From a survey of 270 CIOs across Canada working at companies with more than 100 employees, the staffing firm found that 80 per cent of those questioned saw IT internships in a positive light. This marks a significant change in attitudes from previous years, says Leslie Heathers, metro market manager at Robert Half Technology.
IT companies are buoyed by a bit of youthful enthusiasm in the workplace, with an overwhelming majority of CIOS keen on the idea of recruiting interns, according to study by Robert Half Technology.
In hiring new graduates, she says, “I think that employers today specifically look at a couple of different factors, and they never used to. And one of those is: Have they done an internship? Where was it? Can we get a reference from that internship?”
For new IT graduates, internships and co-op placements are often a critical link between the academic and professional worlds. For them, the benefit is clear: they get an initiation into their career and have the promise of future paid work dangling within reach.
The reasons for which IT companies take interns under their wing are more numerous. Sometimes altruism is involved to a degree, with companies viewing co-op placements as community outreach of sorts. And other times, they’re simply interested in a few extra bodies to do some grunt work.
But today, with a generation of young people who grew up on broadband video, mobile phones and social media, they’re also seen as wise beyond their years to a company’s old guard. In many cases, the veterans can learn a thing or two from the new recruits.
David Clarkson, director of human resources at Cisco Systems Inc. in Canada, says in the most basic sense, his firm can benefit from a fresh set of eyes looking at a certain procedure and asking, “Why are you doing it that way?”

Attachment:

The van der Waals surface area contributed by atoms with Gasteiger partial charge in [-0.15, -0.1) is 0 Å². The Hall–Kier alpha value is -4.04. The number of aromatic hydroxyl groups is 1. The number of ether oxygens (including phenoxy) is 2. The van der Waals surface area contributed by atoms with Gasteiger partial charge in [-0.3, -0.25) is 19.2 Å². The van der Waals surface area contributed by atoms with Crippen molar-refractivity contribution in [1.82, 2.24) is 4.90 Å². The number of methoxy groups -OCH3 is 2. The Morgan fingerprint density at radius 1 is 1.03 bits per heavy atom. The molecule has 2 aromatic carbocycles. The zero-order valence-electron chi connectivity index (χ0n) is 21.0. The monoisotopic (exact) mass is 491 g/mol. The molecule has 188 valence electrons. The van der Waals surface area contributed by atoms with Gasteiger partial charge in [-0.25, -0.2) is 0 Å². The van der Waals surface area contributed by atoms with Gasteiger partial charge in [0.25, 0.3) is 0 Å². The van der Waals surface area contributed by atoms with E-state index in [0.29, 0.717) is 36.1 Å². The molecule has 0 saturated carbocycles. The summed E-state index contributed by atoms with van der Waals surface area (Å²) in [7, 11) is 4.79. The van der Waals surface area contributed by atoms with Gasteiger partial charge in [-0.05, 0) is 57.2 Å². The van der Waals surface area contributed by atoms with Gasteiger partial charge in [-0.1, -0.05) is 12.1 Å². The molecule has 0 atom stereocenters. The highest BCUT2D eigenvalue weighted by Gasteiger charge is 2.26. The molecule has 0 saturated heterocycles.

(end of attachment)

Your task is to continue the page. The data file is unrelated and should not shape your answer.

Plus, the young interns already have a good handle on what Cisco’s main line of business is, he adds. Video and YouTube have become “an integrated culture,” he says, which “is something that’s interesting to our people just because, as an Internet company, that’s right at the heart of what’s going on.”
Cisco in Canada hires only a few dozen interns at a time and recruits mostly through the individual initiative of its HR professionals, he says, “whereas in the U.S., they have an army that kind of goes out and sets all this stuff up.”
This is not for lack of demand, Clarkson says, but rather just a consequence of being a smaller branch of a multinational company. He’ll take on as many interns as he can handle.
Certainly, Cisco Canada doesn’t waste the talents of its few interns on menial temp work. Students will get exposure to research and development work, sales, engineering, marketing and communications. In sales, interns will be paired with a sponsor who will create a structured agenda for them. Or if they’re more technically inclined, “we have demonstration rooms, and they’ll basically get a chance to go work in a lab for a summer.”
At Seneca College, with which Cisco has a co-op agreement, Susan Soikie, manager of cooperative education, says her institution doesn’t have much trouble finding partners in the IT sector. Not only are there long-term advantages to bringing in “new blood,” namely fostering innovation within their walls, but there are also more immediate ones. “They can also qualify for co-op tax credit of up to $3,000 [in Ontario] per student every work term,” says Soikie.
For his part, Clarkson says the partnership with Seneca College has had “really good results.” One member of his team went out of her way to arrange it. They may be small in number, but Cisco’s Canadian recruiters are aggressively seeking out the newest talent Canada’s colleges and universities can offer, he says.